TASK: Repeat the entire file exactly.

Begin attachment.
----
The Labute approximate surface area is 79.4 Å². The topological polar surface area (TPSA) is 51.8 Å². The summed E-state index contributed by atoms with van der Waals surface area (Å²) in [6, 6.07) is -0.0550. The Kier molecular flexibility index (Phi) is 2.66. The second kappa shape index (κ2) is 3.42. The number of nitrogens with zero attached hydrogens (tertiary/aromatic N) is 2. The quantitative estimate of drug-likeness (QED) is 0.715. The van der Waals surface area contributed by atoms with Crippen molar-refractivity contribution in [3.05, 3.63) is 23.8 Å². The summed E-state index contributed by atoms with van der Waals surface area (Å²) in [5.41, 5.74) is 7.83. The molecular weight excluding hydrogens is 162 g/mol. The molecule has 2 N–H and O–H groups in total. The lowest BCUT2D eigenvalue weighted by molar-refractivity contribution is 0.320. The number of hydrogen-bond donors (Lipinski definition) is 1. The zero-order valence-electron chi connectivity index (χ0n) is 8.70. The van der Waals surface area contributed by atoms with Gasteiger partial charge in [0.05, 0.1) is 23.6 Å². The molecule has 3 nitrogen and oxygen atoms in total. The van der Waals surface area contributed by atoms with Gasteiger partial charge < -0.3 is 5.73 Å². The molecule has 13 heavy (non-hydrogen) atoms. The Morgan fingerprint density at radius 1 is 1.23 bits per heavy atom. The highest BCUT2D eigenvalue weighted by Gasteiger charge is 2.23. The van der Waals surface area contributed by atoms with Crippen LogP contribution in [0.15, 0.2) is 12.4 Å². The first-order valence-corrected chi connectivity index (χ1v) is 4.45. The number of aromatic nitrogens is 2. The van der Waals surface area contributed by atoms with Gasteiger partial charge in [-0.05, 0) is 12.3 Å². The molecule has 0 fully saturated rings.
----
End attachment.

The Labute approximate surface area is 79.4 Å². The topological polar surface area (TPSA) is 51.8 Å². The summed E-state index contributed by atoms with van der Waals surface area (Å²) in [6, 6.07) is -0.0550. The Kier molecular flexibility index (Phi) is 2.66. The second kappa shape index (κ2) is 3.42. The number of nitrogens with zero attached hydrogens (tertiary/aromatic N) is 2. The quantitative estimate of drug-likeness (QED) is 0.715. The van der Waals surface area contributed by atoms with Crippen molar-refractivity contribution in [3.05, 3.63) is 23.8 Å². The summed E-state index contributed by atoms with van der Waals surface area (Å²) in [5.41, 5.74) is 7.83. The molecular weight excluding hydrogens is 162 g/mol. The molecule has 2 N–H and O–H groups in total. The lowest BCUT2D eigenvalue weighted by molar-refractivity contribution is 0.320. The number of hydrogen-bond donors (Lipinski definition) is 1. The zero-order valence-electron chi connectivity index (χ0n) is 8.70. The van der Waals surface area contributed by atoms with Gasteiger partial charge in [0.05, 0.1) is 23.6 Å². The molecule has 3 nitrogen and oxygen atoms in total. The van der Waals surface area contributed by atoms with Gasteiger partial charge < -0.3 is 5.73 Å². The molecule has 13 heavy (non-hydrogen) atoms. The Morgan fingerprint density at radius 1 is 1.23 bits per heavy atom. The highest BCUT2D eigenvalue weighted by Gasteiger charge is 2.23. The van der Waals surface area contributed by atoms with Crippen LogP contribution in [0.15, 0.2) is 12.4 Å². The first-order valence-corrected chi connectivity index (χ1v) is 4.45. The number of aromatic nitrogens is 2. The van der Waals surface area contributed by atoms with Gasteiger partial charge in [-0.05, 0) is 12.3 Å². The molecule has 0 fully saturated rings.